• Price Tower, Bartlesville, Oklahoma, 1956
  • Annunciation Greek Orthodox Church, Wauwatosa, Wisconsin, designed in 1956, completed in 1961
  • Marin County Civic Center, San Rafael, CA, 1957–1966 (featured in the movies Gattaca & THX 1138)


  • "I think Ms. (Marilyn) Monroe's architecture is extremely good architecture"
  • "I wouldn't mind seeing opera die. Ever since I was a boy, I regarded opera as a ponderous anarchronism, almost the equivalent of smoking"
  • "Early in life I had to choose between honest arrogance and hypocritical humility. I chose the former and have seen no reason to change"
  • "The mother art is architecture. Without an architecture of our own we have no soul of our own civilization"
  • "No stream rises higher than its source. What ever man might build could never express or reflect more than he was. He could record neither more nor less than he had learned of life when the buildings were built."
  • "Less is only more where more is no good"
  • "Form follows function-that has been misunderstood. Form and function should be one, joined in a spiritual union"
  • "A free America, democratic in the sense that our forefathers intended it to be, means just this: individual freedom for all, rich or poor, or else this system of government we call democracy is only an expedient to enslave man to the machine and make him like it."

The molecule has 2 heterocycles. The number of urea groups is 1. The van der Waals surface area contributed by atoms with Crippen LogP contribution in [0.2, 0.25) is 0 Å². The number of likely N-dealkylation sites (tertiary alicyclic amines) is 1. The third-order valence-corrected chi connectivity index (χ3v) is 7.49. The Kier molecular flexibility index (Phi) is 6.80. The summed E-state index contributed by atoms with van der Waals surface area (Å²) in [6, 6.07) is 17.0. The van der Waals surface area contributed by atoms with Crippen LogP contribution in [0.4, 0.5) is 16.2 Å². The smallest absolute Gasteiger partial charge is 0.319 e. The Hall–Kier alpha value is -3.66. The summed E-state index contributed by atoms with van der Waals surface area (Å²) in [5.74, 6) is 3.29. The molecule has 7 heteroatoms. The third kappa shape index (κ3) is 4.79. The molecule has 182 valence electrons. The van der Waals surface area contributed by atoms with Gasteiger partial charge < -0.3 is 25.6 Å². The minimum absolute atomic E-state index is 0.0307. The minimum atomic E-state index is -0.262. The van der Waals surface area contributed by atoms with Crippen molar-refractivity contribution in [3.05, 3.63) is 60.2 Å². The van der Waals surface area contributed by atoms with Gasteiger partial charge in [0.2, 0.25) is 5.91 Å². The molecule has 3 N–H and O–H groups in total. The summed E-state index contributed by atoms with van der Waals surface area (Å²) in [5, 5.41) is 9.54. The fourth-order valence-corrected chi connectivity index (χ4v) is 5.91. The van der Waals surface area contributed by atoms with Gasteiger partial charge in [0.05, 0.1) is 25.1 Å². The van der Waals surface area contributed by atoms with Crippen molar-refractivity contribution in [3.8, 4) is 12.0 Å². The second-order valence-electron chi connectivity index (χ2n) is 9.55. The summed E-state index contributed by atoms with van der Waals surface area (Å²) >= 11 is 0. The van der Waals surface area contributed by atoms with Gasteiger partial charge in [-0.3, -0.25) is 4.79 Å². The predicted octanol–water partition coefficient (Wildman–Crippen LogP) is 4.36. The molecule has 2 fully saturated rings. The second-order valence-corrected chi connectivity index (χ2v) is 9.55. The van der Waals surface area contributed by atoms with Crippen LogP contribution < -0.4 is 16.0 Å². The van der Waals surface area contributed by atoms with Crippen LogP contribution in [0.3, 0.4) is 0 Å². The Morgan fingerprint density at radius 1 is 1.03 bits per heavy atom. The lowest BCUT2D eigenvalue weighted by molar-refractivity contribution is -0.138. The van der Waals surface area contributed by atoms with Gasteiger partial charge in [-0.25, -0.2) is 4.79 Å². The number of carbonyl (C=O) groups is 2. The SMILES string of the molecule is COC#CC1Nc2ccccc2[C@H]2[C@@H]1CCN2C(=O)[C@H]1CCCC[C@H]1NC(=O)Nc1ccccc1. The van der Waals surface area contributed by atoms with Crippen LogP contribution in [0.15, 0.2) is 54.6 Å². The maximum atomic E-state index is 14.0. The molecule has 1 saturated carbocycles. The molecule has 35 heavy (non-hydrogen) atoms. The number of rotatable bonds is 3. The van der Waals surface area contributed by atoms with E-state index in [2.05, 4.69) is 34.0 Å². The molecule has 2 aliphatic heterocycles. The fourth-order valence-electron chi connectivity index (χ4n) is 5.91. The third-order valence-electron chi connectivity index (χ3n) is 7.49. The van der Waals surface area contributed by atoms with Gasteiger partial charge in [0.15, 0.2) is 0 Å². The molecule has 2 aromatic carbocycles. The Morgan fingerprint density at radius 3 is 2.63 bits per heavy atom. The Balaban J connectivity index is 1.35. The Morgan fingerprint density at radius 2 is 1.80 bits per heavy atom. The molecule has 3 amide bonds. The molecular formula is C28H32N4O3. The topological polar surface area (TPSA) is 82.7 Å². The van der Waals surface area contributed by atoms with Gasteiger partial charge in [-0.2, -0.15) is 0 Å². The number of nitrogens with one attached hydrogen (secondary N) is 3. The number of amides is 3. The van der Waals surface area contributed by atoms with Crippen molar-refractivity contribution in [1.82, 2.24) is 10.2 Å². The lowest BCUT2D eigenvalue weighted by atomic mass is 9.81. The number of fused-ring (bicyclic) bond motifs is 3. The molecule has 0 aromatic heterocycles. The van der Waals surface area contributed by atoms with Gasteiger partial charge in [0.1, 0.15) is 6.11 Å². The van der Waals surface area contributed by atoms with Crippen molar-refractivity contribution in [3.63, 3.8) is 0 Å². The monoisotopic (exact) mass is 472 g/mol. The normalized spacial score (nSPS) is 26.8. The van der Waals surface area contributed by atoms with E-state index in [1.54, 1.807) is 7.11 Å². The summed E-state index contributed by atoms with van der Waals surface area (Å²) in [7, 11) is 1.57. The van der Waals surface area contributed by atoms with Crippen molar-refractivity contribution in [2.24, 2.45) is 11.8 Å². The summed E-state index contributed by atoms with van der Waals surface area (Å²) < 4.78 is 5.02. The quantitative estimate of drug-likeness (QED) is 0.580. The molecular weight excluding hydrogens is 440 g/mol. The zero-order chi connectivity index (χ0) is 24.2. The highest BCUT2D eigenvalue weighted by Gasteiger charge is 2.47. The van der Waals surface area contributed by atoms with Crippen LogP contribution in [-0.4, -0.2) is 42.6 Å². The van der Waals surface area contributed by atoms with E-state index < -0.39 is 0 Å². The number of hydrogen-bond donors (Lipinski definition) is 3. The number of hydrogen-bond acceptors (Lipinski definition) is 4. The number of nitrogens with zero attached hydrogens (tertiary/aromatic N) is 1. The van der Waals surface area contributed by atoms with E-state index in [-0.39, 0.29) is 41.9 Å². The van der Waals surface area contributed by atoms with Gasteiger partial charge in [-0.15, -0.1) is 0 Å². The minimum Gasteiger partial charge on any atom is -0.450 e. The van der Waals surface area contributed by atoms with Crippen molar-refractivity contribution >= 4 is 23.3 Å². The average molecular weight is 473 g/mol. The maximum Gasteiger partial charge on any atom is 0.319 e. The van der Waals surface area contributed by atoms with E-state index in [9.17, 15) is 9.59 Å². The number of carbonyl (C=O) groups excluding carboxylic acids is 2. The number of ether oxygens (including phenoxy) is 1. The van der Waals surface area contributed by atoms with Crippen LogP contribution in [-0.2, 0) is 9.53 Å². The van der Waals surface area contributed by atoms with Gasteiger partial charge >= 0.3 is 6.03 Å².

• "Why, I just shake the buildings out of my sleeves"
  • "Tip the world on its side and everything loose will land in Los Angeles"
  • "A doctor can bury his mistakes, but an architect can only advise his clients to plant vines"
  • "No stream rises higher than its source. What ever man might build could never express or reflect more than he was. He could record neither more nor less than he had learned of life when the buildings were built."


  • Frank Lloyd Wright Domestic Architecture and Objects - by Frank Lloyd Wright, Wiley; Postcards edition (June 28, 1995)
  • Frank Lloyd Wright The Houses - by Alan Hess, Kenneth Frampton, Thomas S. Hines, Bruce Brooks Pfeiffer, Alan Weintraub, Rizzoli (November 1, 2005)
  • Frank Lloyd Wright's Interiors - by Thomas A. Heinz, Gramercy (May 7, 2002)